I might well say now indeed, that the latter end of Job was better than the beginning. It is impossible to express here the flutterings of my very heart when I looked over these letters, and especially when I found all my wealth about me; for as the Brazil ships come all in fleets, the same ships which brought my letters brought my goods. . . .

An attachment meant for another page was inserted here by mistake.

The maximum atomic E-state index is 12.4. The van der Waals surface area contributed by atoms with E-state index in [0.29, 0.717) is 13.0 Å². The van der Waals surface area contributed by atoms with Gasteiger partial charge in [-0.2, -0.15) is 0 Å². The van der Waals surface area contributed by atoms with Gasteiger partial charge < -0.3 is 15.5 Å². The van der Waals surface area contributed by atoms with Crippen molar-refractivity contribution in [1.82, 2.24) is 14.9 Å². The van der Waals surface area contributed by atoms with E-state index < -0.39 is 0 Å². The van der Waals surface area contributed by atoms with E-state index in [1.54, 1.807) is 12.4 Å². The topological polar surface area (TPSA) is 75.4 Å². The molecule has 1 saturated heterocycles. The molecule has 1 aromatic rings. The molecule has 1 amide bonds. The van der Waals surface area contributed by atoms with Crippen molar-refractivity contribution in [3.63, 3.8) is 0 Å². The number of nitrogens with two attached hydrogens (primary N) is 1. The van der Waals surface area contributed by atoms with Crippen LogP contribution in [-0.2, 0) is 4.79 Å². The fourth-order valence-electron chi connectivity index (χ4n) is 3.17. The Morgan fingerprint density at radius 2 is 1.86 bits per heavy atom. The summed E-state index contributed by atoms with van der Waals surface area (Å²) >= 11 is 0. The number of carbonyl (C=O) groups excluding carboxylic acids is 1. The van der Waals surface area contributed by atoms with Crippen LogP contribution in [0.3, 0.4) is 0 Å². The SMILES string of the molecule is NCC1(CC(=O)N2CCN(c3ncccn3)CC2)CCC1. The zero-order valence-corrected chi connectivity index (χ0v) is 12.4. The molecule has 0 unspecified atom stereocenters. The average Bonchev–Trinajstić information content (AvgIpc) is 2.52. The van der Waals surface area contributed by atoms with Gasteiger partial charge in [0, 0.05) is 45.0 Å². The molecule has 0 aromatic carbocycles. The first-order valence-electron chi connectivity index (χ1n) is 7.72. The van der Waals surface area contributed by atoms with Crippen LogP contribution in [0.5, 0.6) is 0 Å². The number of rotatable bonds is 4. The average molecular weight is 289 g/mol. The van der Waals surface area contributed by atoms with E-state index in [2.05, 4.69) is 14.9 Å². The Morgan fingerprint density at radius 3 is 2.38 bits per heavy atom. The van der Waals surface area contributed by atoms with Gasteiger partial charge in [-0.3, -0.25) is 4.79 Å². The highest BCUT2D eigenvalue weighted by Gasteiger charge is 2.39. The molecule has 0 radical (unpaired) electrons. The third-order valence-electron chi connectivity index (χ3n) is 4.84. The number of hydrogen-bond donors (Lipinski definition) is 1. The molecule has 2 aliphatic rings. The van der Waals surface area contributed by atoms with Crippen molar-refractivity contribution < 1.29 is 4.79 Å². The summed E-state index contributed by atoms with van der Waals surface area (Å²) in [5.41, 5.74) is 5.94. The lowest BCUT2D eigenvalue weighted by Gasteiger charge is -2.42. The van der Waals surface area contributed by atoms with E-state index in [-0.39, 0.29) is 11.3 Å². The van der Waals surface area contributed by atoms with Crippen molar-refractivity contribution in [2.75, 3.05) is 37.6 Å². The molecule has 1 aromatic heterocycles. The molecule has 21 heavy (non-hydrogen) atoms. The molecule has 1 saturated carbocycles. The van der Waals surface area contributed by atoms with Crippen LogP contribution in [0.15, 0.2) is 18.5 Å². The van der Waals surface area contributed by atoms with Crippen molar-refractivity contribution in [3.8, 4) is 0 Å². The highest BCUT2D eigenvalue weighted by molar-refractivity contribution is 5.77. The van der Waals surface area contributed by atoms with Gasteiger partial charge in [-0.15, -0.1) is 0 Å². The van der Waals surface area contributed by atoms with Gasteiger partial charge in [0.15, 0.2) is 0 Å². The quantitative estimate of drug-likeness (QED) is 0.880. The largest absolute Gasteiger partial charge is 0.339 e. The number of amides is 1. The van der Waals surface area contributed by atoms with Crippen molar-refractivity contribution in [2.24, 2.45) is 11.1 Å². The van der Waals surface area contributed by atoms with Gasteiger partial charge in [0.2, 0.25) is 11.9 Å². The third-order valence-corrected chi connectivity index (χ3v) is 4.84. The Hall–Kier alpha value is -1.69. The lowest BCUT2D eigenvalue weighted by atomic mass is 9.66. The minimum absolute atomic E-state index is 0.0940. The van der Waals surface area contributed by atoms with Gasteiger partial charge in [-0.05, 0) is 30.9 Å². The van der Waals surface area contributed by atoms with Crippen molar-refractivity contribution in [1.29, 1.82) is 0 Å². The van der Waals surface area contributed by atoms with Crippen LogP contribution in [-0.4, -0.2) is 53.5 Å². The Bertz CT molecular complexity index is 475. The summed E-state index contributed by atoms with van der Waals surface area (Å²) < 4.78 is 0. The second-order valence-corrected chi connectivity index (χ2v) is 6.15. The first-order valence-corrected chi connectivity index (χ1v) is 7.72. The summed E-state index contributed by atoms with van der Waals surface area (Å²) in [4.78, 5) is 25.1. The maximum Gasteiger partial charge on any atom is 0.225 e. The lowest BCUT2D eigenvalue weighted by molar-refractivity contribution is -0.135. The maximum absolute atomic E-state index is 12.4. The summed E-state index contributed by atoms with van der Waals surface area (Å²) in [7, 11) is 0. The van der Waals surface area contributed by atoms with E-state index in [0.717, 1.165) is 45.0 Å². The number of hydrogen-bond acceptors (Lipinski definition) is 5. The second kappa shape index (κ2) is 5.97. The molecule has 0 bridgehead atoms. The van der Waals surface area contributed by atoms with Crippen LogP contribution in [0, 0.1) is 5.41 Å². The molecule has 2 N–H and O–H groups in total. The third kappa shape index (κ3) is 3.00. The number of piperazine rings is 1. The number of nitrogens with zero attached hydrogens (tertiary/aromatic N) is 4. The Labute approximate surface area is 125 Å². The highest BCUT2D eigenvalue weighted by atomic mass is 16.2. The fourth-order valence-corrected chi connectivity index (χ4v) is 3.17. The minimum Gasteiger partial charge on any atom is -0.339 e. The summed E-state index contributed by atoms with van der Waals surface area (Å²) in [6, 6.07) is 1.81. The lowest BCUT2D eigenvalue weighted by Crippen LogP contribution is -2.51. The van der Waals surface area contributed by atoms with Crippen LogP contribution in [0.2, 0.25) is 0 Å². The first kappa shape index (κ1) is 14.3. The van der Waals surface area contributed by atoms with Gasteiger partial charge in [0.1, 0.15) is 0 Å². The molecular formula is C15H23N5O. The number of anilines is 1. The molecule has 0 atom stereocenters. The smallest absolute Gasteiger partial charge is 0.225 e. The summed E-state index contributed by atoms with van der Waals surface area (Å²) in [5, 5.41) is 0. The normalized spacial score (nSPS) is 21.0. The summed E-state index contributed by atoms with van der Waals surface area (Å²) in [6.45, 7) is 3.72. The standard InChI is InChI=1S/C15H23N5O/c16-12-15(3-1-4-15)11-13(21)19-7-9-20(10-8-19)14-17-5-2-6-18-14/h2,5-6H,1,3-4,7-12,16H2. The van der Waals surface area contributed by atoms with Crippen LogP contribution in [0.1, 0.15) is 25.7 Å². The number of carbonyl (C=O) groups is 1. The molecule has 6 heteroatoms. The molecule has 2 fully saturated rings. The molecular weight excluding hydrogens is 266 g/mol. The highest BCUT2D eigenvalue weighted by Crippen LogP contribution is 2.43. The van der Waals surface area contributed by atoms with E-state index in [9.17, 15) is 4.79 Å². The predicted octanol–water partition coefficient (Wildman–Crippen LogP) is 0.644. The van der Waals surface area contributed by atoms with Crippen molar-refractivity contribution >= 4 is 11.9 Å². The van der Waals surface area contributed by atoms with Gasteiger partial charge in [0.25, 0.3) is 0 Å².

Crusoe’s comparison of himself to the biblical character Job in Chapter XXIX, after his return to England, reveals much about how he gives his ordeal religious meaning. In Crusoe’s mind, his shipwreck and solitude are not random disastrous events but segments of an elaborate lesson in Christian patience. Like Job, whose faith was tested by God through the loss of family and wealth, Crusoe is deprived of his fortune while nevertheless retaining his faith in Providence. This passage also showcases Crusoe’s characteristic neutral tone—the detached, deadpan style in which he narrates even thrilling events. Although he reports that the emotional effects make his heart flutter, he displays very little emotion in the passage, certainly not the joy expected of someone who suddenly becomes wealthy. The biblical grandeur of the original Job is lost in Crusoe’s ordinary and conversational opening, “I might very well say now.” We see how Crusoe is far better suited to plodding and mundane everyday life than to dramatic sublimity. Even when the events call for drama, Crusoe seems to do all he can to make them humdrum. This emphasis on the ordinary was a new trend in English literature and is a major characteristic of the novel, which Defoe helped invent.